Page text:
clock menu more-arrow no yes

Filed under:

In Kevin Durant’s recovery, the bottom line was medical science plus ‘bloody, hard work’

New, comments
Toronto Raptors v Brooklyn Nets Photo by Elsa/Getty Images

It was a big gamble. Literally days after Kevin Durant blew out his Achilles, the Nets, under their then principal owner, Mikhail Prokhorov, and their incoming one, Joe Tsai, agreed to pay KD $164 million over four years, including $38 million in the first year, understanding he wouldn’t play at all.

What would the future Kevin Durant would look like? Would he be 50 percent of the old KD? 80 percent? 90 percent? NO ONE believed he’d be 100 percent ... but he is. Maybe even better! Okay, maybe two people believed it — Durant and Dr. Martin O’Malley, the Hospital for Special Surgery orthopedist who had repaired Durant’s ankle when he was with the Thunder, and who wore another hat as well, that of the Nets foot/ankle specialist.

“I have this ongoing relationship with him,” O’Malley told Ben Cohen of the Wall Street Journal. “And his feet.”

Cohen — and True Hoop’s Tom Haberstroh in a separate story — laid out the process that brought Durant back from an injury that in the not-too-distant past meant a player was done.

The Wall Street Journal reporter painted a picture of just how soon and how intensely O’Malley and Durant worked to get things back on track. It started with O’Malley’s son kicking him under the table while they were eating at Rao’s restaurant in Manhattan to alert him to the bad news.

O’Malley walked out of Rao’s and spent the rest of the night on the phone—he took a quick break for dessert—with a hunch that he would soon have the fate of the NBA in his hands. The rest of the week was a blur. Durant had to be whisked from Toronto to the Hospital for Special Surgery without anyone noticing the extremely famous, extremely tall man with a limp. A pack of Knicks fans, desperate for hope and bound for disappointment, waited outside the doctor’s office. But after operating on Durant’s same foot in 2015, O’Malley already had the trust of his patient.

So while pundits were gauging how good Durant might be on return — going back 20 years in some cases, medical doctors, physiotherapists and sports scientists understood things had changed with Achilles issues. As Cohen wrote...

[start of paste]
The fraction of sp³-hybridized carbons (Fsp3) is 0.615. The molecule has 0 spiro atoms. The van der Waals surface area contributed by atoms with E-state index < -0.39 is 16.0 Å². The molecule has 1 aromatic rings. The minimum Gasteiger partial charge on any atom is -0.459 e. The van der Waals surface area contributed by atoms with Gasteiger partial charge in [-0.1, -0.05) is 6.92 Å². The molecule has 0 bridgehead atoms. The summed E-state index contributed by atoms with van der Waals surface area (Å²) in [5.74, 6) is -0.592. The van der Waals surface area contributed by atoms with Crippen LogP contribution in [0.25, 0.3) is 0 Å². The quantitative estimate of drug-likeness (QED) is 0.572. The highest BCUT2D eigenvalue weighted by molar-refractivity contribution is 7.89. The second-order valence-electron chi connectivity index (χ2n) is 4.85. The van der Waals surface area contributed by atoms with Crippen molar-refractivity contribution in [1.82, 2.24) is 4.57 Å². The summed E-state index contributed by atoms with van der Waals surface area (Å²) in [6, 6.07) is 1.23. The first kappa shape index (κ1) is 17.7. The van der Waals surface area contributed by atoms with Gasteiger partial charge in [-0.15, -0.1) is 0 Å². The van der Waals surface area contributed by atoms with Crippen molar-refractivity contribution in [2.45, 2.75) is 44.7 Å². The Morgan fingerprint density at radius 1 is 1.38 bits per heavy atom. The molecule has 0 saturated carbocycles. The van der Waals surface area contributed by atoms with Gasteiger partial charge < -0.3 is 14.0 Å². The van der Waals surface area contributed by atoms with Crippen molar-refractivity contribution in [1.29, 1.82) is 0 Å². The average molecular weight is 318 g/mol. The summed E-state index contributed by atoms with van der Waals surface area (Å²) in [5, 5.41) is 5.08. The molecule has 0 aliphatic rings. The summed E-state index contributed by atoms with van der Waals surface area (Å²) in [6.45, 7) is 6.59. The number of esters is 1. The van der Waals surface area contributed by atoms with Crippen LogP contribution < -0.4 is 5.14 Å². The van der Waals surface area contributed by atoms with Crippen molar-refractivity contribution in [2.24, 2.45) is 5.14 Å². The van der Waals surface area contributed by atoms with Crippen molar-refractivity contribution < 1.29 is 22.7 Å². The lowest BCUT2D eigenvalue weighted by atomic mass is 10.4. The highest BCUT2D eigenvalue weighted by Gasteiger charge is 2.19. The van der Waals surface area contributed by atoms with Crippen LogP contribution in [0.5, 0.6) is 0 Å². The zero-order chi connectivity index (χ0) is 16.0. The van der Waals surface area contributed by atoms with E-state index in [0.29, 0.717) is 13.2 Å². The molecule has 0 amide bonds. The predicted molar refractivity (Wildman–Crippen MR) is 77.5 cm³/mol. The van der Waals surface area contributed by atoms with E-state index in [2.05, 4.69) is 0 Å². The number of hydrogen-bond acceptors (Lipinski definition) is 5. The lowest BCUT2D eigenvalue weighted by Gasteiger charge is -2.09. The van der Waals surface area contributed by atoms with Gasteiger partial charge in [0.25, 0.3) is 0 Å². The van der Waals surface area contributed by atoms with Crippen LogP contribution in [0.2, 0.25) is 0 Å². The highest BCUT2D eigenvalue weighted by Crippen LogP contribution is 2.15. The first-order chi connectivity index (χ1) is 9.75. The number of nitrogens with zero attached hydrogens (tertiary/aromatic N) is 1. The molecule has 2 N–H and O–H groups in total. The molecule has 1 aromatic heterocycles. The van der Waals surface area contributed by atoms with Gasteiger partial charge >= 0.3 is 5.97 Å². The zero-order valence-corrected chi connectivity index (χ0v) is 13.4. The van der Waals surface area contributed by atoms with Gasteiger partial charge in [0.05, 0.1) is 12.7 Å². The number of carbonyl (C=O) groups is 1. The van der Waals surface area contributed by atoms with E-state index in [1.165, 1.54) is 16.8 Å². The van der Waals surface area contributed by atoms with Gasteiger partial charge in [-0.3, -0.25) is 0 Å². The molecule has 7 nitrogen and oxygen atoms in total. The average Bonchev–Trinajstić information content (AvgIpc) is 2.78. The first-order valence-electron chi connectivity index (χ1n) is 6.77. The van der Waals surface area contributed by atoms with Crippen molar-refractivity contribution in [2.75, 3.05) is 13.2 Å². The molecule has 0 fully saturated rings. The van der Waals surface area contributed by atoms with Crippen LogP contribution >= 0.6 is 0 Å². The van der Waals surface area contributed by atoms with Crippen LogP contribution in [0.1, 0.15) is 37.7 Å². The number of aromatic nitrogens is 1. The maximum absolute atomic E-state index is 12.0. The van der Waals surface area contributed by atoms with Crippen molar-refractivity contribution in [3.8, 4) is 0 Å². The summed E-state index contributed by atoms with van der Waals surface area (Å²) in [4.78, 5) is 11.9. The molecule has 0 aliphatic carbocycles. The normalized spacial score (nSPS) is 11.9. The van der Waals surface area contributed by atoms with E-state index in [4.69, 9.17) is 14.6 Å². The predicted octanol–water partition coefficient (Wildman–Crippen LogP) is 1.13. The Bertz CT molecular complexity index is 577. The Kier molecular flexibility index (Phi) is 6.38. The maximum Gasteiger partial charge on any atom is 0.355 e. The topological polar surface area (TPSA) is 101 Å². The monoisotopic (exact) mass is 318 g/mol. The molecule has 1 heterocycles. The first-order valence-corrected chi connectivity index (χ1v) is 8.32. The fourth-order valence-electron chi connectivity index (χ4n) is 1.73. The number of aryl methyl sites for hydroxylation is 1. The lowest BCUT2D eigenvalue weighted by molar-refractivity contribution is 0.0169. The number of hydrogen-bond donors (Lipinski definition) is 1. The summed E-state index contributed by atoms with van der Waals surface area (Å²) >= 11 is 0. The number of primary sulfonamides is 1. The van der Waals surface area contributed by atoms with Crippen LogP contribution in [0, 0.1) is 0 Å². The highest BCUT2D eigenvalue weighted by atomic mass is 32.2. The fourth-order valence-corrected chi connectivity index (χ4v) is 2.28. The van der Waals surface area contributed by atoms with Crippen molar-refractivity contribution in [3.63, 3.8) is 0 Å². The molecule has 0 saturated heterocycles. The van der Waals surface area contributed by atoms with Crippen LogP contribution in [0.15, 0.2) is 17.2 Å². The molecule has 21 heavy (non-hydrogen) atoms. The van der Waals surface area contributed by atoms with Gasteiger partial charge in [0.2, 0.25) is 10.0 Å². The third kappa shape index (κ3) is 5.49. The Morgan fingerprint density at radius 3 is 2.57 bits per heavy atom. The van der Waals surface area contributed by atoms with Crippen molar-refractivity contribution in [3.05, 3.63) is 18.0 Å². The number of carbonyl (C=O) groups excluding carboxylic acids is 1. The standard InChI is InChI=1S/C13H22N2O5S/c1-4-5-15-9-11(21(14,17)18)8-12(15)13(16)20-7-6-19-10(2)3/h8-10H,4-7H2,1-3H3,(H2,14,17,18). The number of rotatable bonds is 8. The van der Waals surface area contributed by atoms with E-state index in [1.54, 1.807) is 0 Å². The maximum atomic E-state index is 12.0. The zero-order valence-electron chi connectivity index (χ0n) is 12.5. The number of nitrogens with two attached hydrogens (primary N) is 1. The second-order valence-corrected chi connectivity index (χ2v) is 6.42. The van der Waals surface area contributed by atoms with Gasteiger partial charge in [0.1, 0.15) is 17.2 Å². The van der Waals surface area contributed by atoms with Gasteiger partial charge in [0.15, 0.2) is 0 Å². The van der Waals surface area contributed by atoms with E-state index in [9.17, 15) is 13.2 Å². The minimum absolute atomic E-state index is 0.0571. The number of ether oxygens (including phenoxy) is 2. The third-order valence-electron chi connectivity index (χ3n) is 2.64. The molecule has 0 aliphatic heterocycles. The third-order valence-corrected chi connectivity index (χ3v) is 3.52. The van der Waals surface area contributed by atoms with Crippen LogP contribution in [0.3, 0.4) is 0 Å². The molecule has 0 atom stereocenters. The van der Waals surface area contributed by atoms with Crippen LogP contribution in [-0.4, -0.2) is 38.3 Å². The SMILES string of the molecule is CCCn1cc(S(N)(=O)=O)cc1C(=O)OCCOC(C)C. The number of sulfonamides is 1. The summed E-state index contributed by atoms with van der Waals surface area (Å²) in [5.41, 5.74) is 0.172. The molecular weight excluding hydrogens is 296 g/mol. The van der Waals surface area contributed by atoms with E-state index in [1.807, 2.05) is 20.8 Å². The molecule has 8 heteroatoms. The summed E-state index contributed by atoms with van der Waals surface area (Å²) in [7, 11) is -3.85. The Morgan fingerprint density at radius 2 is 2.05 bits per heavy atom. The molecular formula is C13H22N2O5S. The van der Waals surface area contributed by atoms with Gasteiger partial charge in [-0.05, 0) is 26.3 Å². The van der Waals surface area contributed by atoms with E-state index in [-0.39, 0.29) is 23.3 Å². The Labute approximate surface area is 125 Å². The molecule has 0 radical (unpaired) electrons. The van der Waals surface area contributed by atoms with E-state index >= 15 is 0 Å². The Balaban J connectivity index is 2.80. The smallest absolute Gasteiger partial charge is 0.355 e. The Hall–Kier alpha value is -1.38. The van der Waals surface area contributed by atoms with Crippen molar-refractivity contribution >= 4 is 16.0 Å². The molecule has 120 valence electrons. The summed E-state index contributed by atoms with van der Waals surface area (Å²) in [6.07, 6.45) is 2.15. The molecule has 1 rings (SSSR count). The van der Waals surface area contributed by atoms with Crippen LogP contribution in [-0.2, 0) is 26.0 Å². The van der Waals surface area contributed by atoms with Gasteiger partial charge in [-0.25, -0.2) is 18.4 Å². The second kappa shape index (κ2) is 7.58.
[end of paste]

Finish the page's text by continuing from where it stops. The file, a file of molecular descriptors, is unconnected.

“It used to be the kiss of death,” said Robert Anderson, a surgeon who has treated Durant. “You had an Achilles rupture, your career was done.”

Not anymore. Medicine changed over several decades. Science did, too. Past results would not be indicative of Durant’s future performance.

Then, after the surgery, things changed again. KD agreed to sign with the Nets, meaning that O’Malley now wore two hats, Durant’s surgeon and the Nets foot/ankle specialist. “There was never even a hint,” O’Malley claimed to Cohen.

Now, however, things moved from surgery to recovery and rehabilitation. That’s when Durant’s work began. Dave Hancock was a physiotherapist who worked with Durant.

Dave Hancock’s days with Durant included 90 minutes of tedious morning treatment, a gym workout, 90 minutes of exhausting afternoon treatment and evening poolwork. They ordered an antigravity treadmill. They strapped him with biosensors as they replicated the mechanics of his favorite moves. They focused on his entire body, “from his neck to his toe,” Hancock said, as O’Malley watched by FaceTime. Everything they did was meant to prevent the Achilles from stretching. A long tendon is a weak tendon. They had to keep it tight.

But for all the resources they poured into a few inches of tissue worth a few hundred million dollars, his British housemate said the key to Durant’s rehab was an unpredictable element that varies by patient.

“A lot of this, in my experience, is hard bloody work,” Hancock said.

Later, the rehab moved to Brooklyn and Hancock moved to Brooklyn with Durant. The Nets, with their data-driven (obsessed?) sports medicine and sports science, had an advantage in this last stage of getting things done.

As the process continued in the team’s practice facility, they could track exactly how he was progressing. They didn’t have to ask Durant how he felt. They could look at his data. In that way there has never been a better time to tear your Achilles.

“That last step of return to play has always been a hocus-pocus black box,” said Neal ElAttrache, a surgeon who specializes in sports medicine. “Now it’s much more objective.”

Slowly, but surely, Durant worked his way back. He played one-on-one, played against the “stay-ready crew” three-on-three, then four-on-four ... before COVID-19 hit and the season was suspended. As fans called for him and Kyrie Irving, recovering from shoulder surgery, to join the “bubble,” the Nets were patient. Nope. They’d let the two continue their rehab.

What’s the bottom line for the NBA?

The result is that he’s made a ruptured Achilles look more like a sprained ankle—and his surgeon says he can be a model for athletes with this ruinous injury in the future. “At two years,” O’Malley said, “they should approach a full recovery.”

Two years for Durant is the middle of June. It’s also the middle of the NBA playoffs.

The gamble is paying off, big time.